How to Test Pressure on a Dayton Space Heater

Ensuring the proper pressure in a Dayton space heater is crucial for its safe and efficient operation. This comprehensive guide will walk you through the step-by-step process of testing the pressure on your Dayton space heater, providing you with the technical details and expert insights needed to diagnose and address any pressure-related issues.

Locating the Pressure Tap

The first step in testing the pressure on your Dayton space heater is to locate the pressure tap. This is typically a small, threaded port on the side or bottom of the heater, often labeled as “Pressure Tap” or “Manometer Connection.” Consult your heater’s user manual or look for a label on the unit to identify the exact location of the pressure tap.

Connecting the Manometer

how to test pressure on dayton space heater

Once you’ve located the pressure tap, you’ll need to connect a manometer, which is a device used to measure the pressure difference between two points. When selecting a manometer, choose one that is compatible with the pressure range specified for your Dayton space heater, typically ranging from 0 to 35 inches of water column (in. w.c.).

To connect the manometer, follow these steps:

  1. Ensure the manometer is properly calibrated and functioning correctly.
  2. Attach a flexible hose or tubing to the manometer’s input port.
  3. Securely connect the other end of the hose or tubing to the pressure tap on the Dayton space heater.
  4. Make sure the connection is tight and there are no air leaks, as this can affect the accuracy of the pressure reading.

Observing the Pressure Reading

With the manometer connected, turn on the Dayton space heater and observe the pressure reading. The pressure should be within the recommended range specified in the heater’s technical specifications, typically between 3.5 and 14 in. w.c. for natural gas-fired models and 8 to 13 in. w.c. for propane-fired models.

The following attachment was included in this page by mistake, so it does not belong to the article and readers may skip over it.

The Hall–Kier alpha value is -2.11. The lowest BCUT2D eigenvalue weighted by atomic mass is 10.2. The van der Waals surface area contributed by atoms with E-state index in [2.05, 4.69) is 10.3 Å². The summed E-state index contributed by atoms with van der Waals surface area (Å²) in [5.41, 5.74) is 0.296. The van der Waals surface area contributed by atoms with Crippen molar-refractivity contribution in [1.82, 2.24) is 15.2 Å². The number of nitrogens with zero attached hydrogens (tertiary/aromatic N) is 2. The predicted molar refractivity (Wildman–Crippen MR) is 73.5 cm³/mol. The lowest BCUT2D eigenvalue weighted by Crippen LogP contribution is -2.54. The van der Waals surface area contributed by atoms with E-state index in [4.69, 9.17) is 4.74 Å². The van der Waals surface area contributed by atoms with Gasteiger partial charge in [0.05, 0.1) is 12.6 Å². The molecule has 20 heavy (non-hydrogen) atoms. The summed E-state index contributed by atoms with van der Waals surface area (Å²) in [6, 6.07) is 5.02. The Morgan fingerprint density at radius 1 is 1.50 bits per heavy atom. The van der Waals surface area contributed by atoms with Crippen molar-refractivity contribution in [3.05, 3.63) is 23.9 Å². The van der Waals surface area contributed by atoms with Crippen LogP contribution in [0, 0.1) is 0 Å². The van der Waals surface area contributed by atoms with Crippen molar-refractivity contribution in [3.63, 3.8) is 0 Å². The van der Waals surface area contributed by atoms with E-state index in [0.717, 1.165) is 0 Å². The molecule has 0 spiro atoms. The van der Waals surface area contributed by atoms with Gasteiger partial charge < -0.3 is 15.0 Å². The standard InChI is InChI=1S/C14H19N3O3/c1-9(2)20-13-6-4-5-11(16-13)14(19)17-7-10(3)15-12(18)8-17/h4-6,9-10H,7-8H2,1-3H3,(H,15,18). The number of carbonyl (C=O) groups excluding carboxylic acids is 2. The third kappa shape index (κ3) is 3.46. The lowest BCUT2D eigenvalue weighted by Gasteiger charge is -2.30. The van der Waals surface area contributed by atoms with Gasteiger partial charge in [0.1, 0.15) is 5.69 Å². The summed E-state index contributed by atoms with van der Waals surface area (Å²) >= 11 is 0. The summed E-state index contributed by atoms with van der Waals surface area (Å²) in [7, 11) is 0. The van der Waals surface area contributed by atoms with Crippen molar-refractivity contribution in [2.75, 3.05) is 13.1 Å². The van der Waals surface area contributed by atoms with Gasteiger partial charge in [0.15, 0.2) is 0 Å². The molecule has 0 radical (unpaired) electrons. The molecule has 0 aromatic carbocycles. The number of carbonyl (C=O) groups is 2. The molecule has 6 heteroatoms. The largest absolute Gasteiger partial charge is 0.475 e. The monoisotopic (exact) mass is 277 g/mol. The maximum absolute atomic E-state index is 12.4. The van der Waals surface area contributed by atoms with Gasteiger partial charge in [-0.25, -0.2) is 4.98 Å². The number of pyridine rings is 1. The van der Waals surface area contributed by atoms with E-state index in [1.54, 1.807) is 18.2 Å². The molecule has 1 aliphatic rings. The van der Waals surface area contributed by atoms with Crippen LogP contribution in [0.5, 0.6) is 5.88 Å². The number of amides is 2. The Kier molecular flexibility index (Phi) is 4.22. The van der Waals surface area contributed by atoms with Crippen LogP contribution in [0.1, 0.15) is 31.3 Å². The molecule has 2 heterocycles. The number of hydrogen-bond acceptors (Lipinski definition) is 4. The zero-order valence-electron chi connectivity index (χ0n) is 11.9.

If the pressure reading is outside the recommended range, you may need to adjust the pressure regulator or contact a qualified professional for further assistance. Attempting to adjust the pressure regulator without proper training and equipment can be dangerous and may result in further damage to the heater.

Troubleshooting Pressure Issues

If the pressure reading is too high or too low, consider the following troubleshooting steps:

  1. Pressure Too High: Check the pressure regulator for proper adjustment. If the regulator is malfunctioning, it may need to be replaced. Ensure the gas supply line is not obstructed or restricted.
  2. Pressure Too Low: Verify the gas supply line is properly sized and not experiencing any leaks or restrictions. Check the pressure regulator for proper adjustment or replacement if necessary.

In some cases, the issue may be related to other components of the Dayton space heater, such as the gas valve, thermostat, or blower motor. If you are unable to resolve the pressure issue, it is recommended to consult a qualified HVAC technician for further diagnosis and repair.

Safety Considerations

Testing the pressure on a Dayton space heater should only be performed by individuals with the proper training and equipment. Attempting to test or adjust the pressure without the necessary expertise can be extremely dangerous and may result in serious injury or property damage.

Always refer to the manufacturer’s instructions and safety guidelines when working on your Dayton space heater. If you are not comfortable performing this task, it is best to contact a licensed HVAC professional for assistance.


Maintaining the proper pressure in your Dayton space heater is essential for its safe and efficient operation. By following the steps outlined in this guide, you can accurately test the pressure and identify any issues that may require attention. Remember to always prioritize safety and consult a qualified professional if you have any doubts or concerns about the process.


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